When two warriors step into a cage to pit their might against one another in the latest UFC match-up, for their countless cheering fans, whether cage-side or tuning in through Video on Demand, what they see is what they get.
What’s missing from the epic battle before them however are the countless long hours forging the skills of the two fighters, the injuries they must work around and whatever challenges or struggles they face in their personal lives outside of their MMA careers. You get all of that and more in Vlad Yudin’s “The Hurt Business”, a sprawling and emotionally gripping documentary which pulls back the curtain of the MMA world. It shows that for all the sparkle and spectacle on the surface, no championship in this sport is earned without winning a few dozen other fights outside of the cage along the way.
Director Vlad Yudin, assembles a veritable smorgasbord of interviewees for “The Hurt Business”. He zeroes in on former King of the Cage and UFC competitor and impeccable Ron Perlman-lookalike Mike “Joker” Guymon, Olympic wrestler and women’s bantamweight champion Sara McMann. We also have former UFC Light Heavyweight champ Rashad Evans, and current MMA sensation Jon “Bones” Jones, with their stories forming the film’s foundation, with the story of aspiring MMA fighter Rory Ransom in their orbit, as well. Additionally, the film is populated with interviews with names that will be instantly familiar to any MMA aficionado, including Ronda Rousey, Bas Rutten, Georges St-Pierre, Rorion Gracie, Ken Shamrock, Tito Ortiz, Chuck Liddell, Michelle “The Karate Hottie” Watterson, and “Big” John McCarthy!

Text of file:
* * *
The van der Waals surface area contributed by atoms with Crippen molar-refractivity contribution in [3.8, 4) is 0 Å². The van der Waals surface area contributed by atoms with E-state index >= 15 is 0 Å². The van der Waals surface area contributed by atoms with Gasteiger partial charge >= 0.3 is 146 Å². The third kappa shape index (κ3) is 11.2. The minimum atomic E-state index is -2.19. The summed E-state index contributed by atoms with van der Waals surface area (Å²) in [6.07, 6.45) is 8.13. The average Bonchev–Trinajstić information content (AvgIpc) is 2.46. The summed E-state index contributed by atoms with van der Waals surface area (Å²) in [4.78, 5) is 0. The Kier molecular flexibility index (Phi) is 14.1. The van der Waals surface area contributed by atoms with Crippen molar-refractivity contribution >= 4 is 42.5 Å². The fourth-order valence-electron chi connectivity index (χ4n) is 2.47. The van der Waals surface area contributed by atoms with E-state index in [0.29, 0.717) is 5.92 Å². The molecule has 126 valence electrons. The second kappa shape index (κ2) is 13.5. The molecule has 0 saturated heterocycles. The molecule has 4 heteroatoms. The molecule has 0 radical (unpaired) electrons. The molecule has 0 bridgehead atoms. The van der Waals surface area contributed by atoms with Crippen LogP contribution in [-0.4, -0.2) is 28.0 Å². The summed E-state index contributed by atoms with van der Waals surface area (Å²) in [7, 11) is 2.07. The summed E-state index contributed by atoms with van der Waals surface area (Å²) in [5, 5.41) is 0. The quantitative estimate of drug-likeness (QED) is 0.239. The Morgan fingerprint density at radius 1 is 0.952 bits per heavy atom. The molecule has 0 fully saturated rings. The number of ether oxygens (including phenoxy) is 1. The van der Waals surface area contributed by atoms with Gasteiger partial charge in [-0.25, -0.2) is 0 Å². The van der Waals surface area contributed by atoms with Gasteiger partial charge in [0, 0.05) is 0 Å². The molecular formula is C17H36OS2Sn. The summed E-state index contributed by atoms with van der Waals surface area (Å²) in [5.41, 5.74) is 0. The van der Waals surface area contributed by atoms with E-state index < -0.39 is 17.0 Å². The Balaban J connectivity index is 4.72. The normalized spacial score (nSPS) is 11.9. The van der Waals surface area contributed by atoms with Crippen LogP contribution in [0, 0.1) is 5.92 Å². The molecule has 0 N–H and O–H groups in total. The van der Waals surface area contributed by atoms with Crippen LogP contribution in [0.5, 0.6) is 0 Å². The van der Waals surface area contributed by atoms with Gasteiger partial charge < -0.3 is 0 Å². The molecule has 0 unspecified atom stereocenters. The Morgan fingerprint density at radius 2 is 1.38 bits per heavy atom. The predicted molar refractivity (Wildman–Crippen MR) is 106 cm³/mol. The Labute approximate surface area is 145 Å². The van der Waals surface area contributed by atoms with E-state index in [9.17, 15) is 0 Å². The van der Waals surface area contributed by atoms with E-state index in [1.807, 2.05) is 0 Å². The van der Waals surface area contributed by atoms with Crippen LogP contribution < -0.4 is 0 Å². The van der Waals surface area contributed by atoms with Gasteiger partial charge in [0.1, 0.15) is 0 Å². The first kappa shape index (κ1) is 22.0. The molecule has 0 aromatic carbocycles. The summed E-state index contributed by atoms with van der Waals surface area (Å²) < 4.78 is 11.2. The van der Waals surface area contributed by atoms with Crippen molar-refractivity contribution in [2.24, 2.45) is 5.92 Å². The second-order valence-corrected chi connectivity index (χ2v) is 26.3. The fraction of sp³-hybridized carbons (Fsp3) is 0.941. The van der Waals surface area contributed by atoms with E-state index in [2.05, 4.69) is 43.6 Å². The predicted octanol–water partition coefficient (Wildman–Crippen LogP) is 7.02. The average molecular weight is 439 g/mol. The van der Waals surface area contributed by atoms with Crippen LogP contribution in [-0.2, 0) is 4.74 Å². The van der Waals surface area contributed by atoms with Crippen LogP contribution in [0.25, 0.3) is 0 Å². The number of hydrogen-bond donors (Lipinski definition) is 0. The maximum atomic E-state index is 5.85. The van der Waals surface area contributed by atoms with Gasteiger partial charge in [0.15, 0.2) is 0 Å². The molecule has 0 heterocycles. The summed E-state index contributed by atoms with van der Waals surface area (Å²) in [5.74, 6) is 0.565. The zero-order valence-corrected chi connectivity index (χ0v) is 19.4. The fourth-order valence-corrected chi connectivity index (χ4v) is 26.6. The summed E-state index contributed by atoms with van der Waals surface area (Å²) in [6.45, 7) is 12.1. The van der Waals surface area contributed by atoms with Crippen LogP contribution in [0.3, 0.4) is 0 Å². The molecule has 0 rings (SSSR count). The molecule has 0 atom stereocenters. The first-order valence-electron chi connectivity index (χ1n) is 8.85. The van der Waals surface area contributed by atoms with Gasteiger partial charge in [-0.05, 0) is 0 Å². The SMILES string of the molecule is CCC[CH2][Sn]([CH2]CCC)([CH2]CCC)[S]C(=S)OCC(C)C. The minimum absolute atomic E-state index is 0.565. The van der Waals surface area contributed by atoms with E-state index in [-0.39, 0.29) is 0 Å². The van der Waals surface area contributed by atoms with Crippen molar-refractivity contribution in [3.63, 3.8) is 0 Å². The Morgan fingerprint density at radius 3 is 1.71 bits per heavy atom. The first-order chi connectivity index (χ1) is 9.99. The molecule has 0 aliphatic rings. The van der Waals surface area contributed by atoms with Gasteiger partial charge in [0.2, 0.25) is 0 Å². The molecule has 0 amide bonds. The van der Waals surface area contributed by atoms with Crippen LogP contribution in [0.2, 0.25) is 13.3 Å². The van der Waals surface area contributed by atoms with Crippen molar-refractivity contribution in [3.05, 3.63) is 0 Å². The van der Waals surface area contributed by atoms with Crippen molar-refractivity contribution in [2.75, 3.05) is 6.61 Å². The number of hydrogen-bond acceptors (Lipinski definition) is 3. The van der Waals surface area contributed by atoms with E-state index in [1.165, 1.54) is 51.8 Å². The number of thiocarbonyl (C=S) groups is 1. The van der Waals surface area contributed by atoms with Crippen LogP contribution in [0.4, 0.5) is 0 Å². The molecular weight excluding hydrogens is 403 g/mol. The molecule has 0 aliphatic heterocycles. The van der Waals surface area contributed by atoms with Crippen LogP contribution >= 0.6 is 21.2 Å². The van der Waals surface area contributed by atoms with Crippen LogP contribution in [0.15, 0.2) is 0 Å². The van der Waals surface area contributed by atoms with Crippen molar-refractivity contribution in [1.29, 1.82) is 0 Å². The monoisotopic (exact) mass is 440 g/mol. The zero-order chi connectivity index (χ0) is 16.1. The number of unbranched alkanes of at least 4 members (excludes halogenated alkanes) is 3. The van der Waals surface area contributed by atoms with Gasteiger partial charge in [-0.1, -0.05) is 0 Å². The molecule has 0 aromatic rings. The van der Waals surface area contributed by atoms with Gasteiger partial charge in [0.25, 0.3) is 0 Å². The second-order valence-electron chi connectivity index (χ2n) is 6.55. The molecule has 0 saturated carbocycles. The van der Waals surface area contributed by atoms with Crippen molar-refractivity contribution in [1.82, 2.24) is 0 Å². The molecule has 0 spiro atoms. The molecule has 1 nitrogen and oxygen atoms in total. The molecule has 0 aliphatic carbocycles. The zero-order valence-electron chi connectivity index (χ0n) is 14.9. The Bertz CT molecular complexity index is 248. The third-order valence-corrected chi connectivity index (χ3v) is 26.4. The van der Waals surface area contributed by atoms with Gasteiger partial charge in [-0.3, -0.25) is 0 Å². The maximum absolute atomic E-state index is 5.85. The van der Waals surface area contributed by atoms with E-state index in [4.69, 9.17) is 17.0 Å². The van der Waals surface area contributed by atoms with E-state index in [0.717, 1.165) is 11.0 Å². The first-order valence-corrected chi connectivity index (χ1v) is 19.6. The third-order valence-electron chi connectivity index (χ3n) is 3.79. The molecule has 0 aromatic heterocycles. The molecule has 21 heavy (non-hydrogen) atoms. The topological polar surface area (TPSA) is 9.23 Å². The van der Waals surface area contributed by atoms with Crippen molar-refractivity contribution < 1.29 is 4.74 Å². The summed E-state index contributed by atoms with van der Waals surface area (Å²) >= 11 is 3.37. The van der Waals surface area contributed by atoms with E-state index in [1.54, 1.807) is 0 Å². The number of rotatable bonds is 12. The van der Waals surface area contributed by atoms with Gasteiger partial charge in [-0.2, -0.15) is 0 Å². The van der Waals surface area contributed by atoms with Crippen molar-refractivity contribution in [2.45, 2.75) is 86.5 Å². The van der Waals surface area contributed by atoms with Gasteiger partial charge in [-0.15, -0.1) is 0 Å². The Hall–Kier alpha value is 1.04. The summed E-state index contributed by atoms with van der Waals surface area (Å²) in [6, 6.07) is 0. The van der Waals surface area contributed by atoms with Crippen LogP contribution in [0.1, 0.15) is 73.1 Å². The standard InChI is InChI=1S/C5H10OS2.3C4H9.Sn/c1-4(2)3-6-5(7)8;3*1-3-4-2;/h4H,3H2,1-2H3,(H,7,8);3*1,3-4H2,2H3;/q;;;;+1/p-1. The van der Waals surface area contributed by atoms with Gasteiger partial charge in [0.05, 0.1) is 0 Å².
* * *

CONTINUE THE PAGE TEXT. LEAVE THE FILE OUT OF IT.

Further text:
Narrated by Kevin Costner, “The Hurt Business” is nothing if not expansive, covering the journey of MMA from its beginnings as a cult pay-per-view phenomenon to its rise to the fastest growing sport on the planet. Yudin’s interview roster is an MMA lover’s dream team – legends of the sport like Bas Rutten, Rorion Gracie, and Ken Shamrock, fighters who helped bring MMA into the mainstream like Tito Ortiz, Chuck Liddell, Rashad Evans, and Georges St-Pierre, and the current champions of the Octagon like Ronda Rousey, Jon Jones, Michelle Waterson, and Sara McMann. However, the film is careful not to let the up-and-comers fall through the cracks and follows the struggles of Rory Ransom, an aspiring MMA fighter whose criminal background hinders his ability to progress in the sport and Mike “Joker” Guymon, whose battle with depression forms an emotional centerpiece of the film.
The strength of “The Hurt Business” comes in its focus on the challenges that fighters face outside of the cage and the vulnerabilities that they must overcome, elements common to every one of us.